Spectator on facebook

Spectator on facebook

EUROPEAN UNION

Slovaks light the EU star


"DID YOU wake up rested on this European day?" an elder inhabitant of Bratislava's Dúbravka district asked his neighbour on the morning of May 1.
The night before, the two men, together with the rest of the nation, had celebrated victory over Russia in the closely followed World Ice Hockey Championship. The following morning they were ready to celebrate again - but this time a victory over borders, the future of a joined Europe.
Slovakia's capital, Bratislava, welcomed the milestone inside its palaces and out on its streets.

"DID YOU wake up rested on this European day?" an elder inhabitant of Bratislava's Dúbravka district asked his neighbour on the morning of May 1.

The night before, the two men, together with the rest of the nation, had celebrated victory over Russia in the closely followed World Ice Hockey Championship. The following morning they were ready to celebrate again - but this time a victory over borders, the future of a joined Europe.


photo: Ján Svrček

Slovakia's capital, Bratislava, welcomed the milestone inside its palaces and out on its streets. For two days, over 500 international artists entertained visitors who filled the city's historical core and lined both sides of the Danube.

The 15 long-term EU members presented their countries on "European Street" on Františkánske námestie. Together with the ambassadors of the new EU members, they created an Integration Mound at Vajanské nábrežie based on the tradition of the Coronation Mound, when pieces of earth from all the counties of the Hungarian


photo: Ján Svrček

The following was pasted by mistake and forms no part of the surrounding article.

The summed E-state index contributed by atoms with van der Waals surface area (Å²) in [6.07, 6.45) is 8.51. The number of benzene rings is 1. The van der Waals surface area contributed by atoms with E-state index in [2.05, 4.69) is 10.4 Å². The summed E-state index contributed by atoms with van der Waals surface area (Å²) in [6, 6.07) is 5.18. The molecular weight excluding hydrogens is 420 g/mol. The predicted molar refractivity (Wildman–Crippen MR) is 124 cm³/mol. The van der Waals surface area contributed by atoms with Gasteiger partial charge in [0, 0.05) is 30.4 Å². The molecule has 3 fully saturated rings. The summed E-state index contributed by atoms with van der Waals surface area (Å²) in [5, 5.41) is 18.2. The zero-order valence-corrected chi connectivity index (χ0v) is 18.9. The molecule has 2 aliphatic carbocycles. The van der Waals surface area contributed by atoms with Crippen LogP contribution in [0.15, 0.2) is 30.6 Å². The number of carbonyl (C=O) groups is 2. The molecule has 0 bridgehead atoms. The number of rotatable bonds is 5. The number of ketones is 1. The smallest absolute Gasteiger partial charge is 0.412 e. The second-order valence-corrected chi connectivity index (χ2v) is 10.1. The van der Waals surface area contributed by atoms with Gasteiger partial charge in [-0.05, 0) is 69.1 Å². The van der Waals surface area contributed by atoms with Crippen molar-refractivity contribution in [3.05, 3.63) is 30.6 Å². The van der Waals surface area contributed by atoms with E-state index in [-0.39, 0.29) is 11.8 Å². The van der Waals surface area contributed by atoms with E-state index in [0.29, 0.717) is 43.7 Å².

Along with Irish, British, Italian, Dutch, and Spanish tunes, revellers received a considerable helping of Slovak folklore, largely from the popular Lúčnica folk dance and music ensemble. Clowns, acrobats, and mimes entertained passers-by, highlighting their new European identity by imprinting the EU's yellow star on their cheeks.


photo: Ján Svrček

Kingdom were put together to symbolise the integrity of the country. This time, though, the earth that came from each of the 25 EU members was laid out separately, symbolising the preservation of each country's unique identity in the united EU.


photo: Ján Svrček

Apart from the hockey tournament, there were other annual events taking place that distracted people from the EU celebration, such as the Celtic festival at Červený Kameň Castle. On the other hand, regular visitors to the Harley Davidson motorbike festival in Zlaté Piesky incorporated the enlargement into their festivities.


photo: Ján Svrček

Each of the capital's 17 districts prepared a special programme for the occasion, as did many towns across the country. Devín Castle symbolically burned down its borders, and the central Slovak town of Zvolen welcomed the EU and May, the month of love.


photo: Ján Svrček

Lovers could win fruit, cakes, or sausages arranged on the maypoles framing the city's square if they kissed underneath them.


photo: Ján Svrček

The day culminated in fireworks, as if symbolically lighting the country's star in the joined European sky.


photo: Ján Svrček

Top stories

Coalition only agrees on how to talk. But what will they talk about?

Budget talks to decide on concrete policies. Danko wants airplanes, Fico wants better pay for nights and weekends.

Danko, Fico, Bugar.

Cloud computing becomes a standard

External servers are now much more secure than local business ones, according to experts.

Slovak firms have their eyes on the cloud.

Slovaks drink less and less

Behind the decline in alcohol consumption is, for example, the abandoning of the habit of drinking at work – typical especially during communism, according to an expert.

Kiska: Even Europe has its aggressive neighbour

President Andrej Kiska addressed UN commenting poverty, instability and climate change.

President Andrej Kiska